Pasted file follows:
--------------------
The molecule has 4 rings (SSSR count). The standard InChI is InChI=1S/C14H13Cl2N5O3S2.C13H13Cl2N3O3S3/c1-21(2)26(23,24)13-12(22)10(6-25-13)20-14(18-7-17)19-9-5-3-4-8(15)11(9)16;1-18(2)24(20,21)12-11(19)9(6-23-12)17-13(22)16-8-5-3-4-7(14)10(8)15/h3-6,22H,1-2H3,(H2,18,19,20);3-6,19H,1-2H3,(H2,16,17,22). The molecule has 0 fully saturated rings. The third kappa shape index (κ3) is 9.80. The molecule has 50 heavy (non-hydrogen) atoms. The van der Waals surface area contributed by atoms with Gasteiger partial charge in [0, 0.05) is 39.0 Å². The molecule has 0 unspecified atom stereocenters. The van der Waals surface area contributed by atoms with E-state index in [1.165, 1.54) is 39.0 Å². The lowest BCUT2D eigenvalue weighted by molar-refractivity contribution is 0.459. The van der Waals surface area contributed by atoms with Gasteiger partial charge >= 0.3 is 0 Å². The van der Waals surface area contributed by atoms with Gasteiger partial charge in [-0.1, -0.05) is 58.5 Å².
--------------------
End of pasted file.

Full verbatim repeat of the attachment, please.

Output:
The molecule has 4 rings (SSSR count). The standard InChI is InChI=1S/C14H13Cl2N5O3S2.C13H13Cl2N3O3S3/c1-21(2)26(23,24)13-12(22)10(6-25-13)20-14(18-7-17)19-9-5-3-4-8(15)11(9)16;1-18(2)24(20,21)12-11(19)9(6-23-12)17-13(22)16-8-5-3-4-7(14)10(8)15/h3-6,22H,1-2H3,(H2,18,19,20);3-6,19H,1-2H3,(H2,16,17,22). The molecule has 0 fully saturated rings. The third kappa shape index (κ3) is 9.80. The molecule has 50 heavy (non-hydrogen) atoms. The van der Waals surface area contributed by atoms with Gasteiger partial charge in [0, 0.05) is 39.0 Å². The molecule has 0 unspecified atom stereocenters. The van der Waals surface area contributed by atoms with E-state index in [1.165, 1.54) is 39.0 Å². The lowest BCUT2D eigenvalue weighted by molar-refractivity contribution is 0.459. The van der Waals surface area contributed by atoms with Gasteiger partial charge >= 0.3 is 0 Å². The van der Waals surface area contributed by atoms with Gasteiger partial charge in [-0.1, -0.05) is 58.5 Å².